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Building the Next Generation IDS with OSINT Derbycon 2012 (Hacking Illustrated Series InfoSec Tutorial Videos)

Building the Next Generation IDS with OSINT
Derbycon 2012

Changes in the threat landscape are creating huge gaps between the actual attacks we face and the abilities of our current security products to defend against them.
Its time to bridge the gap.

Many information security events are predicated or followed by measurable changes in communication patterns, their frequency or lack thereof. Some of these data sources are individually useful in the early detection of security events. Few methods have been deployed for anticipating or detecting planned events by fusing publicly available data of multiple types from multiple sources.

Jason Gunnoe ({corefile})/Chris Centore (signat)

Jason Gunnoe has more than 16 years experience in various capacities of the IT industry. He got his start in front of a Radio Shack TRS-80 changing lines of GW-basic code in “Android NIM” to assure his constant victory. By 1993 he was a sysadmin instructing peers on how the use big UNIX. Then he was off to work for Cincinnati bell in their DSL provisioning and web hosting group. There he spent some time as web and hostmaster@fuse.net managing LAMP stacks before LAMP was LAMP. At the RBOC he eventually stumbled into a security team where he was made responsible for building and deploying security infrastructure for fortune 500's. After the bell experience he moved on to Thomson Learning, a 2.2 Billion dollar market group of the Thomson Reuters corporation. At Thomson Learning he was responsible for leading the strategic information security program that presided over 15,000 employees, 17 Business Units spread across 100 different countries. Thomson Learning was sold to VC’s which led to his departure and current position as CISO for the State of Tennessee. There he as been leading the development and implementation of the State’s enterprise security program since 2005. The State has 45,000 employees and 53 different departments. He believes that all vendors are evil and that “hackers” are the answer to our problem, not the cause.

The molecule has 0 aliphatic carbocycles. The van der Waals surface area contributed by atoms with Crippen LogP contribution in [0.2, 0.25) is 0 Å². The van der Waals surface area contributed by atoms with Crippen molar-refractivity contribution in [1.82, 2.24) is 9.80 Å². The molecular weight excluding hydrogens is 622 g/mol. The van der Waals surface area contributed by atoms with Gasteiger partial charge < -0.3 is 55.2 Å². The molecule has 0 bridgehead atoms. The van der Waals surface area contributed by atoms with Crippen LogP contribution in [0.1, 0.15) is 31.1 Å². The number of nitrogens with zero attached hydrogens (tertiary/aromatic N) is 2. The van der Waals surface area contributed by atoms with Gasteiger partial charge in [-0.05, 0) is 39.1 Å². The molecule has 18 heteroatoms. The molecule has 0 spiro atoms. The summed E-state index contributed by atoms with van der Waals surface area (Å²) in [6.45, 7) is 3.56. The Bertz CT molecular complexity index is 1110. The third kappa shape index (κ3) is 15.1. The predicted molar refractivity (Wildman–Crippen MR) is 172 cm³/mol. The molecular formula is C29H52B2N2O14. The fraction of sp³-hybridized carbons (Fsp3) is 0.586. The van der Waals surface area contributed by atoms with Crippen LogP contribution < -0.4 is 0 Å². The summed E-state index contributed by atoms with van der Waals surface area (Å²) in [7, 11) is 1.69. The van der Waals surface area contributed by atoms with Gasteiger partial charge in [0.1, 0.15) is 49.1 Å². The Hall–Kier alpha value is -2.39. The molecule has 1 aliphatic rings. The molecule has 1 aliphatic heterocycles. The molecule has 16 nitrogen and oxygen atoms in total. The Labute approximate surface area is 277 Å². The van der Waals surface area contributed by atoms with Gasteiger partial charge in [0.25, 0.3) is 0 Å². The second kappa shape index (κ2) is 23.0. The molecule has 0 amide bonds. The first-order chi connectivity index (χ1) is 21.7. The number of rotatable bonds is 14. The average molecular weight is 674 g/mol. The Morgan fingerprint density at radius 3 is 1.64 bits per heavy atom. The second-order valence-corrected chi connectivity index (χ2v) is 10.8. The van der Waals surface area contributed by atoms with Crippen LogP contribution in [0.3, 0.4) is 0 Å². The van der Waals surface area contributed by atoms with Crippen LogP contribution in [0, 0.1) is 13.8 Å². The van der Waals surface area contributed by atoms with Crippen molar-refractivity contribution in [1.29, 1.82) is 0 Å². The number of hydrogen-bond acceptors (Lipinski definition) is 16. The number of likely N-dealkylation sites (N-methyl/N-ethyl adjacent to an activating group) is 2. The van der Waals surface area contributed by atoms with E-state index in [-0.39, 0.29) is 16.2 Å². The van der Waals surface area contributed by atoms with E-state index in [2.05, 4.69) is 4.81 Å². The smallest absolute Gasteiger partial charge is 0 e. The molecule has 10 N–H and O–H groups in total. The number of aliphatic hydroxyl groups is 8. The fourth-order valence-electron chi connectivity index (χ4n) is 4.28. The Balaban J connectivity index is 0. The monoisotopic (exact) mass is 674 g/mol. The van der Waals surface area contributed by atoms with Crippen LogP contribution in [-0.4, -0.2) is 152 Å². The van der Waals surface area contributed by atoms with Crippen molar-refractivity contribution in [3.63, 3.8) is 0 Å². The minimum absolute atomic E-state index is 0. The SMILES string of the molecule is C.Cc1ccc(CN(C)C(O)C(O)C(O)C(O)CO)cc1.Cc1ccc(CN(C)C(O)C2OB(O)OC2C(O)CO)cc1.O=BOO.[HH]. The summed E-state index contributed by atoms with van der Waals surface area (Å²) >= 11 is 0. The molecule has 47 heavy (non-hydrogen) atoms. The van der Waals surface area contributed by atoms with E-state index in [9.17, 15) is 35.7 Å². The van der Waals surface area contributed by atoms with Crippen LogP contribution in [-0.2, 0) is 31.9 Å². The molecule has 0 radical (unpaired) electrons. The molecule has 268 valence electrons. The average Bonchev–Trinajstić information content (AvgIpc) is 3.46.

Chris has been donning his white hat for about 9 years. He is currently a security consultant for the State of Tennessee working mainly on red teaming exercises and assessments. Loves him some Python, whiskey, and is still waiting on his check from PokerStars.
 

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